01/07/2013
Cherrylane Cherrylane
Quote:
Originally posted by K101
I don't quite understand why there was criticism over EF giving us the information on safety of our toys. That's... well, it's stupid because we deserve to know that information and big kudos to EF for providing it for us, wanting their ...
If it helps understand why there was criticism, it was another online store that makes a big hubbub about only offering products that are safe, among other things. It was in one of many big long speeches they make about why to choose them over "other stores."

Obvious I've still chosen Eden because I'm here and have made the purchases to go with it, but. The question still remains. And "People want it" is certainly one kind of moral answer.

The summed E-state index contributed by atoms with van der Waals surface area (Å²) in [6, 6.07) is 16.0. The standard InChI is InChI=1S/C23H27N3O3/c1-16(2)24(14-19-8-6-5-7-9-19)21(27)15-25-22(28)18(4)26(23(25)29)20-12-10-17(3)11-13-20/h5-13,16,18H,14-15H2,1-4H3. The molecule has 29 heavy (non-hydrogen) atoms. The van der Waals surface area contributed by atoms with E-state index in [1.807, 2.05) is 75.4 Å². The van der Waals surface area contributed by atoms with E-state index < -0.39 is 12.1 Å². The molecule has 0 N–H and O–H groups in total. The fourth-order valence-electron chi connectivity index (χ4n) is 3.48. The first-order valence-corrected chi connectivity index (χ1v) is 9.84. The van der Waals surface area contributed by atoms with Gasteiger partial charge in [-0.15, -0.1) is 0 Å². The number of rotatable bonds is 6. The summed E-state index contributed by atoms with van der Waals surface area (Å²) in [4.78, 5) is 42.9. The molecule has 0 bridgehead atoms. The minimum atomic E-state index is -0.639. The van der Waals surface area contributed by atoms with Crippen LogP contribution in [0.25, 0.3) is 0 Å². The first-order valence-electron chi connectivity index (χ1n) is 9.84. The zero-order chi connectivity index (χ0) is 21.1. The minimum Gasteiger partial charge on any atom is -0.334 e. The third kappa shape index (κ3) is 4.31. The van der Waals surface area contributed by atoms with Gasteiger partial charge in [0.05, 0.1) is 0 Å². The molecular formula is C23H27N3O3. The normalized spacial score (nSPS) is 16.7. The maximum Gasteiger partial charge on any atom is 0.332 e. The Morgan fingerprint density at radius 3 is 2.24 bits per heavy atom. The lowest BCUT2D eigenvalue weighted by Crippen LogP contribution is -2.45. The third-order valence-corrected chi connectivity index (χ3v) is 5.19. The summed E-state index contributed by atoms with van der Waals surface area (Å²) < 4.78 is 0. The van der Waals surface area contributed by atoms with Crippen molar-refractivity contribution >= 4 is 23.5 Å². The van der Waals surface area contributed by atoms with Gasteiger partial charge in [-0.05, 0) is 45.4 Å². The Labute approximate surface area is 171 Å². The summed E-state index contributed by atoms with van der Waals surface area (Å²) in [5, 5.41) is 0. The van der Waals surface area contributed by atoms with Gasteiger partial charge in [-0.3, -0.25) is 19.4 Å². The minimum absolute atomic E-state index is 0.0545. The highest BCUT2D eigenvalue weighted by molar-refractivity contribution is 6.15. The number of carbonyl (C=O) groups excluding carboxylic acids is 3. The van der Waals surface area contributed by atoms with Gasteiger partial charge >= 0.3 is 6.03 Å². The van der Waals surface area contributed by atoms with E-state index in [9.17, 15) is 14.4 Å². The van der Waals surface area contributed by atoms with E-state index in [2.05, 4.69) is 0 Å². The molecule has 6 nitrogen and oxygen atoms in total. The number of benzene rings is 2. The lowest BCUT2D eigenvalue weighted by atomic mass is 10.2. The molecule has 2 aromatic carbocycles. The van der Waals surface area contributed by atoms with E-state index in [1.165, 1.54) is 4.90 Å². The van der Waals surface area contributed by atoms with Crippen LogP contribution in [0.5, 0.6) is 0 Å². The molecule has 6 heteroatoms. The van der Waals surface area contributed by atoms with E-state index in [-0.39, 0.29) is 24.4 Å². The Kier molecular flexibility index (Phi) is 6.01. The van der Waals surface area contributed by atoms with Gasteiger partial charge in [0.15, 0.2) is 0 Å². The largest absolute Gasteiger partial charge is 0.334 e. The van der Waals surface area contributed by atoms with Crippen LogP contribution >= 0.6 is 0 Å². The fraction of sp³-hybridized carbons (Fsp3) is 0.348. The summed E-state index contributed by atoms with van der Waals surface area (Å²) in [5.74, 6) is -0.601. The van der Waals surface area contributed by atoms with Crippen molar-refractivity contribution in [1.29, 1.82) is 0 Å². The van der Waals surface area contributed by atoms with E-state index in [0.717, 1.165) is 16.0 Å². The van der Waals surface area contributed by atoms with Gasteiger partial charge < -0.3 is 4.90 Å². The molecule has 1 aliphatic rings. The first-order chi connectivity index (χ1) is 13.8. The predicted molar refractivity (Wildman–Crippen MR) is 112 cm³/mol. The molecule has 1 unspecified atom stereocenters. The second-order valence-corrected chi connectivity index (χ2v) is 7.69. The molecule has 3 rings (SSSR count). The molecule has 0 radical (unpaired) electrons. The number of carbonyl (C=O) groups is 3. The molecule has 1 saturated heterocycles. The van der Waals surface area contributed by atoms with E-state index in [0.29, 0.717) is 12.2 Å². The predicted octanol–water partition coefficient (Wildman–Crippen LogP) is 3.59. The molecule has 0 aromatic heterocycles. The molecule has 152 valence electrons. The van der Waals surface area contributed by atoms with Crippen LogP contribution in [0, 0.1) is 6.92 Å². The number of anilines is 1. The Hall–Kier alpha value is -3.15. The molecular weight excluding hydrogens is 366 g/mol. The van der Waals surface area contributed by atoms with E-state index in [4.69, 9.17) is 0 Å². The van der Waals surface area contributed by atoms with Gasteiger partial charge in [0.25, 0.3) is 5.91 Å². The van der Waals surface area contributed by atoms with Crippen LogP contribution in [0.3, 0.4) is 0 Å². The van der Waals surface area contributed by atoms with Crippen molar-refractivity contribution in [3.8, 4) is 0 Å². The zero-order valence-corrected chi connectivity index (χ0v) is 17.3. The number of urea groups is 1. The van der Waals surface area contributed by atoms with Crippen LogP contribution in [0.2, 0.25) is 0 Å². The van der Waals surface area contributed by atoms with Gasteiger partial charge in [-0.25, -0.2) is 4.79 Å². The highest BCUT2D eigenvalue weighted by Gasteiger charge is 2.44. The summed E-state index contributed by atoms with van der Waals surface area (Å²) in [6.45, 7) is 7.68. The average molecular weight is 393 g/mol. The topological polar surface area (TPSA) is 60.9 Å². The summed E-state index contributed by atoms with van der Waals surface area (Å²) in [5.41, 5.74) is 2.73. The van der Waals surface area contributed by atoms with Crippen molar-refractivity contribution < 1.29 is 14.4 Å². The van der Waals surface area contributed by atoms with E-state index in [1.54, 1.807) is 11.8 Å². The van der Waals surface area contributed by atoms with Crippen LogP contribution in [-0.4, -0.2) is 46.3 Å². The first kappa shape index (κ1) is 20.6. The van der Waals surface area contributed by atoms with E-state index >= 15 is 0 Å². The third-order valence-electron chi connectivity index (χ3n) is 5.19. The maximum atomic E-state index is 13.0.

01/07/2013
Supervixen Supervixen
I'm big on personal responsibility, and there are going to be people out there who are not going to research their sex toys, or how to safely practice BDSM, or care about the ingredients or materials of items that they put in their body. But Eden provides that information--how a customer chooses to use it is their own personal choice and responsibility. Because when you come down to it, Eden could go that route and stop selling not just jelly toys, but say, bondage gear. Because, hey, you never know, maybe someone could get really hurt. But it's not the fault of the, I don't know, under the bed restraints that Sportsheets makes that someone took their BDSM activities too far, and someone got tied up and left on the bed, and a fire broke out, and the person on the bed couldn't get away. Or things went too far, and the person tied up didn't want something that happened to them. Or a flogger was too intense for someone, and they got hurt.